Love a road trip but a little unsure what to do when you arrive at a country that doesn’t drive on the same side of the road as your own?
Having learned to drive in Australia and now living in Britain, I’ve always driven on the left side of road (or the wrong side, for most of the world out there!) that I’ve never really had the chance to practice what it would be like to drive on the other side.
On our recent visit to France, I had this chance for our little road trip between Nice and Avignon, and let me tell you, as scary as it can sound, it really isn’t that hard to switch from which ever side you are used to driving.
It’s all about learning relative positioning.
No, I am not quoting Doctor Who (although, the theory fits) but the way we have all learned to drive in the first place.
How to use relative positioning
As a learner, I was taught to look at relativity to the markings of the car windows to measure how far away the car is from surrounding objects, as well as road lines.
I know, for example, if the lines of the lane evenly cuts away at the bottom corners of my windscreen, then I know I am in the middle of the lane and don’t need to worry.
And such is the way I approached switching sides. By checking out the road markings in my side windows first, knowing exactly where the tyres are and then look at where the lines are positioned visually on my windscreen.
And as you continue, apply this theory to curbside and lane markings and Bob’s your uncle!
Follow the crowd
Once you know and are comfortable of where the car is, you then need to get used to the turns.
And the easiest way to get used to turning left and right, is to follow the crowd. If everyone is going the full circle to turn left, then follow. Once again, it is about understanding how to compare where you are to where you are going.
If you are turning left, and you’ve just come from the right hand side of the road, then you need to match this information to your eventual destination, the road you turn into and make sure you end up still on the right hand side of the road.
If you had started on the left side of the road, and turning left, you need to make sure you also turn into the lane that is on the left side of the road.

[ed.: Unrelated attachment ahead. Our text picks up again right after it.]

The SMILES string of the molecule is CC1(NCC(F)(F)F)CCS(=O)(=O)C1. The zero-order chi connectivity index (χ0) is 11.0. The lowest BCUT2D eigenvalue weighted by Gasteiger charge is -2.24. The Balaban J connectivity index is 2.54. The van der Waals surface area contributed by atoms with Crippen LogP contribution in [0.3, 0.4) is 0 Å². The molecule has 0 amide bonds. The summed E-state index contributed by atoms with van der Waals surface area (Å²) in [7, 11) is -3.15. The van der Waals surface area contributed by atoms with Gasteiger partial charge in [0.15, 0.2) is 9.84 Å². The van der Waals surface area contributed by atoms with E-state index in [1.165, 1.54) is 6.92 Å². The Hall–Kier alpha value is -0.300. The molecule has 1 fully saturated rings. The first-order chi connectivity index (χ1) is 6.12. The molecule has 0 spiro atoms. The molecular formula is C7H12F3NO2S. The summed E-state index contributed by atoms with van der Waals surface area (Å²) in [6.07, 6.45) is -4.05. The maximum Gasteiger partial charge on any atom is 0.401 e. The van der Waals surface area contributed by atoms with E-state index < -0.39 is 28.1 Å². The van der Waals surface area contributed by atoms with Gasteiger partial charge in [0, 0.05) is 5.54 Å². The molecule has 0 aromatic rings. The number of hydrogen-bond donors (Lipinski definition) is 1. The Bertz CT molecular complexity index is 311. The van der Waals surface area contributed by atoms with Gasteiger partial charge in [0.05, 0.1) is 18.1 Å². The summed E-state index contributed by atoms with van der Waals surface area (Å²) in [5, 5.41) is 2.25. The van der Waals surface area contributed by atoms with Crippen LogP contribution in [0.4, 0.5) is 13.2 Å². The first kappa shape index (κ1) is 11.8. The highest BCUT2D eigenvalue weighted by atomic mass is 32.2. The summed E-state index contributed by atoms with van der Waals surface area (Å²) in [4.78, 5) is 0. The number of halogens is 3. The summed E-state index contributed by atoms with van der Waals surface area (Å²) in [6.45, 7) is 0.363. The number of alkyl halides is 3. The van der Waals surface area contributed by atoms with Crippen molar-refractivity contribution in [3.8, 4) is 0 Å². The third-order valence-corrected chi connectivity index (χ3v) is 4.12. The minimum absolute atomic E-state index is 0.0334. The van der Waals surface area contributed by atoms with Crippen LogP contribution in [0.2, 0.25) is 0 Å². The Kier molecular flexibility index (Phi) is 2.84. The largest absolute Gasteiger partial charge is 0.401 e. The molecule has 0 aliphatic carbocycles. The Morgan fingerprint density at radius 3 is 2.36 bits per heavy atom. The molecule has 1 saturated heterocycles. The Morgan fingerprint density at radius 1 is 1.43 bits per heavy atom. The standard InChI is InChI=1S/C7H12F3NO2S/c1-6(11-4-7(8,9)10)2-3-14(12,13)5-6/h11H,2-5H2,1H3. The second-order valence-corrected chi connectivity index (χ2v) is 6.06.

Learn the roads prior to driving
I do this anyway, whenever I am driving to somewhere new. I check out the maps, learn the surrounding road names before I set off.
This is a habit that became more important when I stepped into the car from the other side.
Without having to worry about more than getting used to driving on the other side of the road, learning the roads prior to driving will help reduce the stress once you hit the road. Knowing at least the distance you need to cover and to which general direction will help, even better if you can try to learn the road names that you need to turn into so that you have one less thing to worry about.
GPS helps only if you are comfortable with the controls. Sometimes I find that the GPS system isn’t all that helpful if you are stressed and can’t process spoken instructions as fast as you normally can.
Hire an automatic car
You already have to worry about sitting in the wrong end of the car to drive, so don’t add to your stress by having to use a different hand for the gear.
Instead of going to my usual manual hires, we made sure the car was an automatic. It isn’t that great to drive but at least, there’s less to think about, allowing me more thought power to get used to the sides of the road I am on.
When it doubt, stop
Pull over and breath. And then start again. A bit of mental re-adjustment can help calm your nerves and drive on to enjoy your road trip!
Make sense? Probably not. But after a couple of days it’ll become second nature, I promise!
Or, just take the train. It’s so much more pleasurable :)